The Great Dream Essay

980 words - 4 pages

Hope, a concept that must be prevalent in order to attain any dream, was something Jay Gatsby did not lack. In F. Scott Fitzgerald's novel The Great Gatsby, the motif of the American Dream arose with his turbulent love for Daisy. A love that ultimately made Gatsby pay the highest price: death. His dream, similar to most people, seemed largely impossible. Yet due to his hopeful nature, Jay Gatsby never surrendered his love for Daisy. Often times the search for one's American Dream, leads to a life of corruption, lies and immoral decisions. Fitzgerald demonstrates the unattainable nature of the American Dream with suave symbolism and detailed figurative language.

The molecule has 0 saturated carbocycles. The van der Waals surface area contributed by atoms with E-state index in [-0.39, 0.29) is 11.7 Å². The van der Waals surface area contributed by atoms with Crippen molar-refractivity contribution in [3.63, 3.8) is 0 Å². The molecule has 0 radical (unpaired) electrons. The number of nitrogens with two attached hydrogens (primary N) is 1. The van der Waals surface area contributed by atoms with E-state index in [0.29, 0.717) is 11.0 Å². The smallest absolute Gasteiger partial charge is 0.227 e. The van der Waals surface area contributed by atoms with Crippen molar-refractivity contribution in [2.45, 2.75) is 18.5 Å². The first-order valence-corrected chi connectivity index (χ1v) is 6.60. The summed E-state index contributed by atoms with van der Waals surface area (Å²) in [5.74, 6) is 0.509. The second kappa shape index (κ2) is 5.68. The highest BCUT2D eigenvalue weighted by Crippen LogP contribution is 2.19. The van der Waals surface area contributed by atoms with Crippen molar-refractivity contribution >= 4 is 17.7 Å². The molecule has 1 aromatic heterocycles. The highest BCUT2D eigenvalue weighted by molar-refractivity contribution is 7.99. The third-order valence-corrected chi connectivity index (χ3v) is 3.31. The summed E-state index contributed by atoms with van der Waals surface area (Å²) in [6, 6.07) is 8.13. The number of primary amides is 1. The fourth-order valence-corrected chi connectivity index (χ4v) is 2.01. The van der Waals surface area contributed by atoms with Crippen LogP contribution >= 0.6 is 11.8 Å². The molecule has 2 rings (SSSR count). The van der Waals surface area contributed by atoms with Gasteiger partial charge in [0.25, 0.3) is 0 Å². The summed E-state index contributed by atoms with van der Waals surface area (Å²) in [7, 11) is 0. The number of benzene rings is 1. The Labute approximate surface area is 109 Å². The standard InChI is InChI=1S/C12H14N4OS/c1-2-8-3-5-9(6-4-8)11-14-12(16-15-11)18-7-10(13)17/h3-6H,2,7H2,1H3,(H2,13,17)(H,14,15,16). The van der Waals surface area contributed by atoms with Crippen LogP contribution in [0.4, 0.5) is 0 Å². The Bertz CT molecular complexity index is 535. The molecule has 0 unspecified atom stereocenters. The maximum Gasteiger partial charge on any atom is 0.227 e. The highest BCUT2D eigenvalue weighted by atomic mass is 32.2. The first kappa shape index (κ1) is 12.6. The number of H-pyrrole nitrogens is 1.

Fitzgerald uses symbolism to further his claim that the American Dream is ultimately unattainable. Fitzgerald chooses to make Gatsby a symbol of hope: "if personality is an unbroken series of successful gestures, then there was something gorgeous about him, some heightened sensitivity to the promises of life"(2). Jay Gatsby is compared to being an "unbroken series of successful gestures" to show his hopeful nature; no matter what occurs in his life, he remains unbroken, successful. In addition, hope is a very pure emotion; one humans rely on in moments of need, thus a gorgeous emotion. Gatsby contains the same gorgeous feel. By Fitzgerald comparing Gatsby to hope, he is ultimately showing hope's flaws because in the end, hope does not matter when one's whole life is wasted in the search for something impossible to achieve. Similar to Gatsby, the green light at the end of Daisy's dock also symbolizes hope because "Gatsby believed in the green light, the orgastic future that year by year recedes before us"(189). The light was something just out of reach, yet year after year, the light provided Gatsby with hope to rekindle their love. To Gatsby, staring at this light made him feel close to Daisy, made the idea of being with her tangible. As their love brewed, the light faded. Gatsby began to feel less connected to the light that once dominated his sight. Fitzgerald demonstrates the lights dimness to show that as one arrives closer to their dream, the motivation dies down, and they become slowly unsatisfied. Lastly, Gatsby's lavish parties symbolize the time as a whole: over the top and temporary. Gatsby housed many people during his parties as an attempt to catch Daisy's eye. His house became known for its good time, even "the trees that had made way for Gatsby's house, had once pandered in whispers to the last and greatest of all human dreams"(189). That is all this time period wanted: simplicity and fun. At Gatsby's house, many people came, had fun and left. They felt no entitlement to Gatsby and his life; they solely used him for the social connections. Their presence was similar to their dreams: temporary. This causes the American Dream to be unattainable because one must be motivated to accomplish their...

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